Meanwhile, Justice Kennedy wrote a strongly worded dissent, contending that "[w]illful blindness is not knowledge; and judges should not broaden a legislative proscription by analogy." According to Kennedy, the majority's opinion was based upon two justifications, neither of which was justified:
First, the Court appeals to moral theory by citing the "traditional rationale" that willfully blind defendants "are just as culpable as those who have actual knowledge."...But the moral question is a difficult one. Is it true that the lawyer who knowingly suborns perjury is no more culpable than the lawyer who avoids learning that his client, a criminal defendant, lies when he testifies that he was not the shooter?...he answer is not obvious. Perhaps the culpability of willful blindness depends on a person's reasons for remaining blind....Or perhaps only the person's justification for his conduct is relevant.... This is a question of morality and of policy best left to the political branches. Even if one were to accept the substitution of equally blameworthy mental states in criminal cases in light of the retributive purposes of the criminal law, those purposes have no force in the domain of patent law that controls in this case. The Constitution confirms that the purpose of the patent law is a utilitarian one, to "promote the Progress of Science and useful Arts," Art. I, § 8, cl. 8.
Second, the Court appeals to precedent, noting that a "similar concept" to willful blindness appears in this Court's cases as early as 1899....But this Court has never before held that willful blindness can substitute for a statutory requirement of knowledge. Spurr v. United States, 174 U.S. 728, 735, 19 S.Ct. 812, 43 L.Ed. 1150 (1899), explained that "evil design may be presumed if the [bank] officer purposefully keeps himself in ignorance of whether the drawer has money in the bank or not, or is grossly indifferent to his duty in respect to the ascertainment of that fact." The question in Spurr was whether the defendant's admitted violation was willful, and with this sentence the Court simply explained that wrongful intent may be inferred from the circumstances. It did not suggest that blindness can substitute for knowledge. Neither did Turner v. United States, 396 U.S. 398, 90 S.Ct. 642, 24 L.E.2d 610 (1970), or Leary v. United States, 395 U.S. 6, 89 S.Ct. 1532, 23 L.E.2d 57 (1969). As the Court here explains, both cases held only that certain statutory presumptions of knowledge were consistent with due process....And although most Courts of Appeals have embraced willful blindness, counting courts in a circuit split is not this Court's usual method for deciding important questions of law.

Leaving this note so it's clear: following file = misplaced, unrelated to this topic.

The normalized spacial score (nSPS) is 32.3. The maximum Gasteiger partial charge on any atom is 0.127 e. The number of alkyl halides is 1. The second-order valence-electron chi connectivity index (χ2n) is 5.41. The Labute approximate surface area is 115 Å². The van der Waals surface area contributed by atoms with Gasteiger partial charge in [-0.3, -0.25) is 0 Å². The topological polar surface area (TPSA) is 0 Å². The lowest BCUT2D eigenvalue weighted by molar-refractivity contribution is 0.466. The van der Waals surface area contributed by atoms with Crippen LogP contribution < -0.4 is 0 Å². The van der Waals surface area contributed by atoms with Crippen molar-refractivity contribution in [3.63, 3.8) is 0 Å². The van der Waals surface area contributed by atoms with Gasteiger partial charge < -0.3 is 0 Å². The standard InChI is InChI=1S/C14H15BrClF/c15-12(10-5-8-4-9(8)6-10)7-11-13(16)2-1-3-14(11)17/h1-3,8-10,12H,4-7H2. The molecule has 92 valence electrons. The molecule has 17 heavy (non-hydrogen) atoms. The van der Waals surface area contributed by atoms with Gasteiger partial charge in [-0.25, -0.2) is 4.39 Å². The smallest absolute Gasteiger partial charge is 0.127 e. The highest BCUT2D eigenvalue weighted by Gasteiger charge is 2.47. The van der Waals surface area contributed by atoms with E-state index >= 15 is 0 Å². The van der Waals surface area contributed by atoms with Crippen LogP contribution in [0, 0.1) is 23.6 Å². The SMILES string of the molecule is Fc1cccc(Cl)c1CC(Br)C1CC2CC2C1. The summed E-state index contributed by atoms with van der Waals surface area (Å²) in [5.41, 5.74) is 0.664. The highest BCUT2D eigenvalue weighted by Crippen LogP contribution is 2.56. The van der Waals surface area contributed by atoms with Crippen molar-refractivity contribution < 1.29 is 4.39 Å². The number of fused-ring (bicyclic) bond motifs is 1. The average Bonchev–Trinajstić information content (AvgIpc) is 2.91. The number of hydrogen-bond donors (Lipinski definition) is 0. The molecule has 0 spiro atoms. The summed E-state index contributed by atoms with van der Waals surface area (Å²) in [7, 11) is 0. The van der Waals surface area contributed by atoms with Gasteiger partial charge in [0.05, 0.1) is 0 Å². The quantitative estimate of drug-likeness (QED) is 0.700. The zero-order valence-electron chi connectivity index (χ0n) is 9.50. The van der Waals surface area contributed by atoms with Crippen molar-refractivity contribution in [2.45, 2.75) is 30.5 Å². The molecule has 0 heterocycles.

Moreover, he pointed out
The Court appears to endorse the willful blindness doctrine here for all federal criminal cases involving knowledge. It does so in a civil case where it has received no briefing or argument from the criminal defense bar, which might have provided important counsel on this difficult issue.
Obviously, SEB S.A. is now a case that must be mentioned when teaching willful blindness, and there are several nice things about it:
•it is only 13 pages on Westlaw, and easily edited;
•it has a clear and concise fact pattern;
•it contains a thorough discussion of the history of the doctrine;
•it succinctly states the two basic requirements of the doctrine; and
•the different narratives in the majority and dissenting opinions should enable compelling class discussions
So, what effect will SEB S.A. actually have in practice? Will most circuit merely find that their prior precedent is consistent with SEB S.A., as the majority seems to suggest, or is Justice Kennedy correct that there is more of a circuit split and that the majority's opinion is more revolutionary that its language suggests? Stay tuned.